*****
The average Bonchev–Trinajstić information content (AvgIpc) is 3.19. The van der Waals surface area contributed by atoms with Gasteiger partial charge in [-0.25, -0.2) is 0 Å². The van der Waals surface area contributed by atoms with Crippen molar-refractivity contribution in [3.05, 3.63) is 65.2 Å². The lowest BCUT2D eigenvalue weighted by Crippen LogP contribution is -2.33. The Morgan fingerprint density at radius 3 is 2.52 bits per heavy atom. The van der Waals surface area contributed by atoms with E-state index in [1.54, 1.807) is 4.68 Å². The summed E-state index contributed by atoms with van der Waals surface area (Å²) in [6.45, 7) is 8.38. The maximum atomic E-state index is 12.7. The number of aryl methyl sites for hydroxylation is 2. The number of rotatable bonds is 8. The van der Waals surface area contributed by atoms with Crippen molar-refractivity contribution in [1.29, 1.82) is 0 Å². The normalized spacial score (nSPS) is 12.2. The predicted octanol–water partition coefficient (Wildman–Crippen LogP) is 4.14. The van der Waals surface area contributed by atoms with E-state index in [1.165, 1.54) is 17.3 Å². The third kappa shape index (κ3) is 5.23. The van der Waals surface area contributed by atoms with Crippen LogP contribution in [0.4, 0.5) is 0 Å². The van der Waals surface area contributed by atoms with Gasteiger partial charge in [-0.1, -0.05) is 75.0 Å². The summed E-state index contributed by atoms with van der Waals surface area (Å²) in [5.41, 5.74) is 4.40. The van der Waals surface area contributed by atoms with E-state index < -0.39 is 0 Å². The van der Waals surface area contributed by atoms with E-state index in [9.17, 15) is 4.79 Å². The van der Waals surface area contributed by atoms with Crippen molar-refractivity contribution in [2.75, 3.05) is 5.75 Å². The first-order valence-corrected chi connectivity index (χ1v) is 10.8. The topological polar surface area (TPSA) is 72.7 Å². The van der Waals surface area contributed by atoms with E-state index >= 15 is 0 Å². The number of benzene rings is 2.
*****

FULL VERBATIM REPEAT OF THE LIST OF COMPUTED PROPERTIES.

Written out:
The average Bonchev–Trinajstić information content (AvgIpc) is 3.19. The van der Waals surface area contributed by atoms with Gasteiger partial charge in [-0.25, -0.2) is 0 Å². The van der Waals surface area contributed by atoms with Crippen molar-refractivity contribution in [3.05, 3.63) is 65.2 Å². The lowest BCUT2D eigenvalue weighted by Crippen LogP contribution is -2.33. The Morgan fingerprint density at radius 3 is 2.52 bits per heavy atom. The van der Waals surface area contributed by atoms with E-state index in [1.54, 1.807) is 4.68 Å². The summed E-state index contributed by atoms with van der Waals surface area (Å²) in [6.45, 7) is 8.38. The maximum atomic E-state index is 12.7. The number of aryl methyl sites for hydroxylation is 2. The number of rotatable bonds is 8. The van der Waals surface area contributed by atoms with Crippen molar-refractivity contribution in [1.29, 1.82) is 0 Å². The normalized spacial score (nSPS) is 12.2. The predicted octanol–water partition coefficient (Wildman–Crippen LogP) is 4.14. The van der Waals surface area contributed by atoms with E-state index in [1.165, 1.54) is 17.3 Å². The third kappa shape index (κ3) is 5.23. The van der Waals surface area contributed by atoms with Crippen LogP contribution in [0.4, 0.5) is 0 Å². The van der Waals surface area contributed by atoms with Gasteiger partial charge in [-0.1, -0.05) is 75.0 Å². The summed E-state index contributed by atoms with van der Waals surface area (Å²) in [5.41, 5.74) is 4.40. The van der Waals surface area contributed by atoms with E-state index < -0.39 is 0 Å². The van der Waals surface area contributed by atoms with E-state index in [9.17, 15) is 4.79 Å². The van der Waals surface area contributed by atoms with Crippen molar-refractivity contribution in [2.75, 3.05) is 5.75 Å². The first-order valence-corrected chi connectivity index (χ1v) is 10.8. The topological polar surface area (TPSA) is 72.7 Å². The van der Waals surface area contributed by atoms with E-state index >= 15 is 0 Å². The number of benzene rings is 2.